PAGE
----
Windows Installer RC

Claus Reinke claus.reinke at
Sun May 3 07:53:52 EDT 2009

>> >      ($PROGRAMFILES\Haskell Platform\$HP_VERSION).
>> Is this location configurable?
> Of course you can change the install location. You'll have to
> edit packages.conf manually, though, if you'll later decide to
> move the Haskell Platform directory somewhere else.

? .. checking .. argh!*&  - thanks for pointing out that misfeature:

Pre Cabal, ghc installations were *relocatable* (no hardcoded absolute
paths, everything relative to where ghc is). Some of us have occasionally
used that to run ghc from a usb drive or a network-mounted directory
when giving presentations with demos on someone else's machine (eg,
the one installed in a lecture theatre).

Now, ghc's package.conf is full of absolute path references for cabal-installed
packages. I consider this regression a serious bug in cabal install (following
existing convention, it could have created a $cabaltopdir indirection, similar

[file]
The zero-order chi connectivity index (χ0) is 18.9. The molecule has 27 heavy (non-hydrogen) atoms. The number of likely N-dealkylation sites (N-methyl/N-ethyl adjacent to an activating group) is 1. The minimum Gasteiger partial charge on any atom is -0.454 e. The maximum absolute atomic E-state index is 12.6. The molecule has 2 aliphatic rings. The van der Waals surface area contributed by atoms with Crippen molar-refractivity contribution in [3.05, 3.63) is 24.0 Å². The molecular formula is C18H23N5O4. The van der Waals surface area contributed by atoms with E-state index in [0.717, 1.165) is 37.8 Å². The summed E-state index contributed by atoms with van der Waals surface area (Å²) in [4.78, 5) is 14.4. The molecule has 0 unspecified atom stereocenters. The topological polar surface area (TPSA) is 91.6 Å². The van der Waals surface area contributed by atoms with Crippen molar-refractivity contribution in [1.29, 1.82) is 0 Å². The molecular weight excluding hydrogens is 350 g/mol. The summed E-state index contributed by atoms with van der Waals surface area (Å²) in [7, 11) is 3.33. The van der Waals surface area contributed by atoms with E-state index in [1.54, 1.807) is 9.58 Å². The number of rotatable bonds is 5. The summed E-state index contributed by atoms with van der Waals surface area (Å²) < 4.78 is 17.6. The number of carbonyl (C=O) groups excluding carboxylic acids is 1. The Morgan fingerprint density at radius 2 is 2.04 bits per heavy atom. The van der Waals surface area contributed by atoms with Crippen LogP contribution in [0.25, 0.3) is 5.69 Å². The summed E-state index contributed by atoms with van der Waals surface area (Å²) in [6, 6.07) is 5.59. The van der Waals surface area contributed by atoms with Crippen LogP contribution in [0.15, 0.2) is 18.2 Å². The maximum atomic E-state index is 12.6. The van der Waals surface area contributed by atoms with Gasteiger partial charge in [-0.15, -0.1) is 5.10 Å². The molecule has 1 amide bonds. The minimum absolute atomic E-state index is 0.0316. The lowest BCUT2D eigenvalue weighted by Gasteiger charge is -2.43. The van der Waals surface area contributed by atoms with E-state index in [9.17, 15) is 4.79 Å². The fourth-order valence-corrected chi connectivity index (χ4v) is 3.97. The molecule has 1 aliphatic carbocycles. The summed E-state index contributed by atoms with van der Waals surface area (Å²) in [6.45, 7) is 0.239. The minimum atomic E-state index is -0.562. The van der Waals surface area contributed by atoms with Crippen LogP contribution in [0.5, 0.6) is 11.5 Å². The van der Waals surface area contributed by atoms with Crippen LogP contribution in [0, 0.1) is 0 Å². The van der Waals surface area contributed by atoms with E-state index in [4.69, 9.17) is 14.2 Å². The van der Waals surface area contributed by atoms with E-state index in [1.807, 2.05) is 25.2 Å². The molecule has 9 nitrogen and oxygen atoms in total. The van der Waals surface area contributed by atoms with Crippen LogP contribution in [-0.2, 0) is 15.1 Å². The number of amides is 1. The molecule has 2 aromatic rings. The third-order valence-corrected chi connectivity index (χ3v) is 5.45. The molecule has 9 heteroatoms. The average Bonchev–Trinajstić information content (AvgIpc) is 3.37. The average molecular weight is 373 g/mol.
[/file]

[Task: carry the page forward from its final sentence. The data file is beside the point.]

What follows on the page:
to $topdir and $httptopdir). Though it isn't always clear where to get those
values from - in this case, cabal would have to register a value for $cabaltopdir
with ghc-pkg, and ghc-pkg would have to have an interface for such things
as querying and setting database variables.. (so I guess that means tickets
in both ghc and cabal are called for?).

>> What is the directory structure below the root?
> GHC installation is under $INSTDIR/ghc-$GHC_VERSION, and
> extralibs are under $INSTDIR/extralibs. Uninstaller is under
> $INSTDIR/Uninstaller.exe.

"extralibs"? I thought those were gone, eg., the platform would just be
a pre-populated ghc installation, with nothing to distinguish former extralibs
from packages installed later (actually, given that structure, all packages,
including those added later, will be installed under "extralibs", right?).

>> Could you please provide some details about what the default
>> installation mode will do to the system settings or registry, so that
>> people can make an informed choice about which installation mode
>> to use?
> By default, the installer:
>   1. Unpacks all files to the specified location (mandatory)